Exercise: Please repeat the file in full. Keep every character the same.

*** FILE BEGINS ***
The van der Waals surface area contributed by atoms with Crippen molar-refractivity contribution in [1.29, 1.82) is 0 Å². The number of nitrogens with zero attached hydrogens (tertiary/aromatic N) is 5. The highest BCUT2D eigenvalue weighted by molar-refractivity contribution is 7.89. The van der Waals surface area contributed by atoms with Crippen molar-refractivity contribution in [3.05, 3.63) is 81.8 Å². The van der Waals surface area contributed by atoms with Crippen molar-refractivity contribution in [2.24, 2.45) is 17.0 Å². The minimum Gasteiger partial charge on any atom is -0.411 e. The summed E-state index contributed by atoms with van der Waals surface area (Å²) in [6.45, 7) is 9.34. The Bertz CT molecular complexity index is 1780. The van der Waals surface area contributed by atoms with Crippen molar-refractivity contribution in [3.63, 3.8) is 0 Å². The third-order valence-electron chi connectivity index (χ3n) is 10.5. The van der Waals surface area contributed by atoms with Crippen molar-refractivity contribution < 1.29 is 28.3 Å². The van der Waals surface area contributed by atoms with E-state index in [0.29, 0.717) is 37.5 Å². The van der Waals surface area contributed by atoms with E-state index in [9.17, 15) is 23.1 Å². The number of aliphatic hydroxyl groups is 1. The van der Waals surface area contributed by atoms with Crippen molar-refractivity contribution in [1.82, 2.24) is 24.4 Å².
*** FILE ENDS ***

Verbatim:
The van der Waals surface area contributed by atoms with Crippen molar-refractivity contribution in [1.29, 1.82) is 0 Å². The number of nitrogens with zero attached hydrogens (tertiary/aromatic N) is 5. The highest BCUT2D eigenvalue weighted by molar-refractivity contribution is 7.89. The van der Waals surface area contributed by atoms with Crippen molar-refractivity contribution in [3.05, 3.63) is 81.8 Å². The van der Waals surface area contributed by atoms with Crippen molar-refractivity contribution in [2.24, 2.45) is 17.0 Å². The minimum Gasteiger partial charge on any atom is -0.411 e. The summed E-state index contributed by atoms with van der Waals surface area (Å²) in [6.45, 7) is 9.34. The Bertz CT molecular complexity index is 1780. The van der Waals surface area contributed by atoms with Crippen molar-refractivity contribution in [3.63, 3.8) is 0 Å². The third-order valence-electron chi connectivity index (χ3n) is 10.5. The van der Waals surface area contributed by atoms with Crippen molar-refractivity contribution < 1.29 is 28.3 Å². The van der Waals surface area contributed by atoms with E-state index in [0.29, 0.717) is 37.5 Å². The van der Waals surface area contributed by atoms with E-state index in [9.17, 15) is 23.1 Å². The number of aliphatic hydroxyl groups is 1. The van der Waals surface area contributed by atoms with Crippen molar-refractivity contribution in [1.82, 2.24) is 24.4 Å².